Just a few minutes out of Ramona, the skies clear and I’m riding on dry pavement again. I follow CA-67 as it becomes CA-78. I’m gaining elevation, and the temperature drops into the 40s. I start to notice some snow accumulation on the sides of the road, but the road is clear. At the intersection of CA-78 and CA-79, I pull into the parking lot of the Santa Ysabel Post Office. The roofs of the buildings in the area are all snow-covered. A guy in a pickup truck works on his rear wheel. He’s removing a set of snow chains. Uh-oh. I go in to the post office with my map. I want to make sure that it is safe to keep going on my route. I figure that somebody at the post office will know a lot about the local roads.
I’m right. The postal employee behind the counter is extremely helpful, and assures me that my route should be completely safe. She points out a few landmarks for me to watch for along the way, and places I should be wary of ice. I thank her, and climb back on the bike. I fight temptation, because the Julian Pie Company is right across the street. If it weren’t still morning, I would be munching on a slice of apple pie right now. I will be back.
The road gains elevation as I head up CA-79. The snow now covers the ground on both sides of the road. I’m a little nervous, but the sun is shining and there’s no sign of ice. I watch out for shady patches that the morning sun hasn’t yet reached – ice can lurk in the shadows. Traffic is light, and the scenery is amazing. Mountain peaks have sprouted around me, and the road is delightfully curvy.
I reach the turnoff for SR2, and I follow it through to the Montezuma Pass. I see one of those signs that brings joy to a motorcyclist’s heart – a squiggly line with the legend “NEXT 14 MILES.” The twisties! The scenery just keeps getting better and better, and I crest the mountain range and start my descent into the Anza-Borrego Desert State Park. The park is California’s largest at 600,000 acres, and is famous for its spring wildflowers. I’m a few weeks early for wildflower season, but the recent rains have brought out some lush greenery, and the air is crisp and clean. If I was in a car, I wouldn’t have noticed the smell and feel in the air. I love riding through on a motorcycle. It’s a feast for the senses. The park is named for 18th century Spanish explorer Juan Bautista de Anza. “Borrego” means “big horn sheep” in Spanish. I don’t see any sheep around today – or any 18th century Spanish explorers.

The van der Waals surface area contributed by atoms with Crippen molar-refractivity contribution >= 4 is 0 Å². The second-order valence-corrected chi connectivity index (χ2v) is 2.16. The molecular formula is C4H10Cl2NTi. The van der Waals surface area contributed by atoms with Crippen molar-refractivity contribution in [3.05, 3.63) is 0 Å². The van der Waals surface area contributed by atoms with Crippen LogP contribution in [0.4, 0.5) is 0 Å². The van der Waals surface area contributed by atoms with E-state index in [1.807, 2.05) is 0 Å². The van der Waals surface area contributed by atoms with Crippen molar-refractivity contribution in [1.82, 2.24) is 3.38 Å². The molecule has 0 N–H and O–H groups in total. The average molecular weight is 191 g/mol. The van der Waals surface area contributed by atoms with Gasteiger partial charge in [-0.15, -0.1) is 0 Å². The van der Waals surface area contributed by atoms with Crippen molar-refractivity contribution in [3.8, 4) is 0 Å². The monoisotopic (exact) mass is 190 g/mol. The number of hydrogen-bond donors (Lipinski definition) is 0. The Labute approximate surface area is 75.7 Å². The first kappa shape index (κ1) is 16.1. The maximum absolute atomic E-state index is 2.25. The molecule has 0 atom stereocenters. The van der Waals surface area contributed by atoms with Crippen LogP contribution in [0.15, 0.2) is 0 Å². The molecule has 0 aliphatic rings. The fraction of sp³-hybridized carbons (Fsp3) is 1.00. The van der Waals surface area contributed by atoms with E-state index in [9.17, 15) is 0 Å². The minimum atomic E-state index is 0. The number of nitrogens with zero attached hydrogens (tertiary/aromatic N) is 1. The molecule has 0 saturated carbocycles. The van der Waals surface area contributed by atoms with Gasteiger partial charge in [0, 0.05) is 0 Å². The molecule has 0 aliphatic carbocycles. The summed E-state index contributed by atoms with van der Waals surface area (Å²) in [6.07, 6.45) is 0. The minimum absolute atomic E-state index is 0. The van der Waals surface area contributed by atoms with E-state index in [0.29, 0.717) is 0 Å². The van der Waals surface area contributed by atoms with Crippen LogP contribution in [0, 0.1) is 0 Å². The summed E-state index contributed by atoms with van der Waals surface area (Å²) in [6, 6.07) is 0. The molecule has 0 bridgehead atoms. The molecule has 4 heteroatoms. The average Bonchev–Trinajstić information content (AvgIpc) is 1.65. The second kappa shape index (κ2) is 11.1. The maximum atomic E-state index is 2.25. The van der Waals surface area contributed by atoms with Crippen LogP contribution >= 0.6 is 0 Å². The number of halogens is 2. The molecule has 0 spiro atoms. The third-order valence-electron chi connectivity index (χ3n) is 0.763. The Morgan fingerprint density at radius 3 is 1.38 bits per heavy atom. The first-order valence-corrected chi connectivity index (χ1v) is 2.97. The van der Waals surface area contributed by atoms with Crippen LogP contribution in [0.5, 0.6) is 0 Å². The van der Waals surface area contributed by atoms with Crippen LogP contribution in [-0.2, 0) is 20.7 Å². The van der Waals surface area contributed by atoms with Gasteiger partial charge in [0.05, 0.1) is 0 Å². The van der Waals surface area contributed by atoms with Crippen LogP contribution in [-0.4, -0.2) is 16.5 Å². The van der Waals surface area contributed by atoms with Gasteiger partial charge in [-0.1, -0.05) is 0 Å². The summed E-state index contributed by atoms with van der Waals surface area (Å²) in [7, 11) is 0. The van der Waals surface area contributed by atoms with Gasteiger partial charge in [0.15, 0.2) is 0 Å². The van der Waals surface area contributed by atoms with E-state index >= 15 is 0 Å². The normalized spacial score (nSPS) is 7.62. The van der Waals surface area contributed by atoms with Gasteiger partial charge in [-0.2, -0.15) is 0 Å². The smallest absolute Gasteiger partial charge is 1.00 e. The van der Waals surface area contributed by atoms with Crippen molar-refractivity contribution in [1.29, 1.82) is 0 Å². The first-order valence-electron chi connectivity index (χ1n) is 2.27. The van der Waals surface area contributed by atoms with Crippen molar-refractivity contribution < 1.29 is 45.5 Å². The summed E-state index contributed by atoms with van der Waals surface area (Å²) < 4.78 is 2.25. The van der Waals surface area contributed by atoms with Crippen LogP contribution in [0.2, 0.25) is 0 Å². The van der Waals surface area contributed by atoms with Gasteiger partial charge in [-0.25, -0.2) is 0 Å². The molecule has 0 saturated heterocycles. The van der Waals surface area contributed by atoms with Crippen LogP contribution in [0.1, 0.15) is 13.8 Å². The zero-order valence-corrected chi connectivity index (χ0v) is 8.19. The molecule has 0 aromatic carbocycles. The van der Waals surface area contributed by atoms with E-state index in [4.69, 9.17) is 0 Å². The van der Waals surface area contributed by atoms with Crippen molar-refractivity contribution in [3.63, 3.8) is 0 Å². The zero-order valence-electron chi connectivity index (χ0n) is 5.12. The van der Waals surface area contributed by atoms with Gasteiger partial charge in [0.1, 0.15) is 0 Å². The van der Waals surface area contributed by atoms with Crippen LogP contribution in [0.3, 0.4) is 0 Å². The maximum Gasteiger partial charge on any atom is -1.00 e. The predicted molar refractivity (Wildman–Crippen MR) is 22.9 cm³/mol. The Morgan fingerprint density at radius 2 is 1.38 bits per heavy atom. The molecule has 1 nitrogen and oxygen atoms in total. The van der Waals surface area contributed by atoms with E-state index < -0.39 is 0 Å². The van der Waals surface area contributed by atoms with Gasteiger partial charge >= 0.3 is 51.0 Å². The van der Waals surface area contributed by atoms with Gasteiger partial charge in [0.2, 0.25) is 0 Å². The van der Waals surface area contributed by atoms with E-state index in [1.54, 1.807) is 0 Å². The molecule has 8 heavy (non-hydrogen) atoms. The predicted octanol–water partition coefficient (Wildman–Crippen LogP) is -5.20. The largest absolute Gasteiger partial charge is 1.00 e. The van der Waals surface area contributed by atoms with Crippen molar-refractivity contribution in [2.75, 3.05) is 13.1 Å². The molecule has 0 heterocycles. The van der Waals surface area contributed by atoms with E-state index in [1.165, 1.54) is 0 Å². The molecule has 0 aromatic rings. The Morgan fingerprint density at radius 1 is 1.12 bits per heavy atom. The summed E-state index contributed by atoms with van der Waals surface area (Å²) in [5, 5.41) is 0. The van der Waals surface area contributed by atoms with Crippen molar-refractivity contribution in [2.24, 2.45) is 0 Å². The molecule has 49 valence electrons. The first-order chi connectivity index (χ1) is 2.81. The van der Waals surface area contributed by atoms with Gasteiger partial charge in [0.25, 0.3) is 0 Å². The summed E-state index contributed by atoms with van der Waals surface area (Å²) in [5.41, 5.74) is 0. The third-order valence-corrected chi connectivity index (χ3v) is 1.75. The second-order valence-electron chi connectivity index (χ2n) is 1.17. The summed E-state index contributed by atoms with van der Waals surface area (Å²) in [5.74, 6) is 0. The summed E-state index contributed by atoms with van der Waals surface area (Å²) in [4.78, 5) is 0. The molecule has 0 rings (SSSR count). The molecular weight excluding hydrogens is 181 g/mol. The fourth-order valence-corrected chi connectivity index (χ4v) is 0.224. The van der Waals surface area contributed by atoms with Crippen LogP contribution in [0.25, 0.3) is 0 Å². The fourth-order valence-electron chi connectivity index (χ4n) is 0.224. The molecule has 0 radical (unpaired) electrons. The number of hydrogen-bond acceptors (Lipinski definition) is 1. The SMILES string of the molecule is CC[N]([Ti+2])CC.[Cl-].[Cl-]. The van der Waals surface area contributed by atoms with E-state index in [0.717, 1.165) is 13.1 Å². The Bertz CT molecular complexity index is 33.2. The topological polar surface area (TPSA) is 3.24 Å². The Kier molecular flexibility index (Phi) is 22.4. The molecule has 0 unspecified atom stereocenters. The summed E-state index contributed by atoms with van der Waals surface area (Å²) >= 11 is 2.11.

I stop for lunch in Borrego Springs, at a little place that catches my eye called “El Borrego.” It’s a tiny place specializing in Mexican cuisine and big statues made from scrap metal. A ten-foot Tyrannosaurus Rex welcomes me in the side yard, and other cool statues and works of folk art decorate the restaurant’s patio. It’s cool and fun, and the food is good, too. I have a shrimp burrito and a soda, and I’m ready to ride again.
From Borrego Springs, I ride to see a big curiosity that I’ve always wanted to behold firsthand. The Salton Sea is the result of Mother Nature overtaking Man’s best plans, with disastrous results for the ecology. The Salton Sea was created when the Colorado River broke through a series of manmade canals in 1905, and all of the water rushed to the lowest point in the valley. With no outlet, the Colorado created a shallow body of water 45 miles long and 20 miles wide before engineers finally diverted the river in 1907. At first, the new sea attracted a wide variety of flora and fauna, and people followed. In the century since, the water has become heavily salinized, killing most of the fish and driving away the birds. The sea is shrinking as it evaporates, leaving arid land. The town seems to be drying up at the same time. I ride down to the shore, looking over the sunbaked landscape. It’s like another planet. I have to ride carefully, because the roads that lead to the shore seem to be disintegrating as the desert reclaims this low land. It’s an eerie place.
I ride on, putting the Salton Sea behind me.
I’m now in the Coachella Valley, a sleepy agricultural area that comes alive every April for the Coachella Valley Music & Arts Festival. The Festival runs over two weekends, and has become a major destination for indie rock and big stars. This year’s event takes place April 13 – 15 and 20 – 22, with headliners The Black Keys, Radiohead and Snoop Dogg & Dr. Dre leading the charge. Even in April, temperatures can hit the triple digits in Coachella, so it’s a real commitment for music fans. I’ll be skipping it this year (again).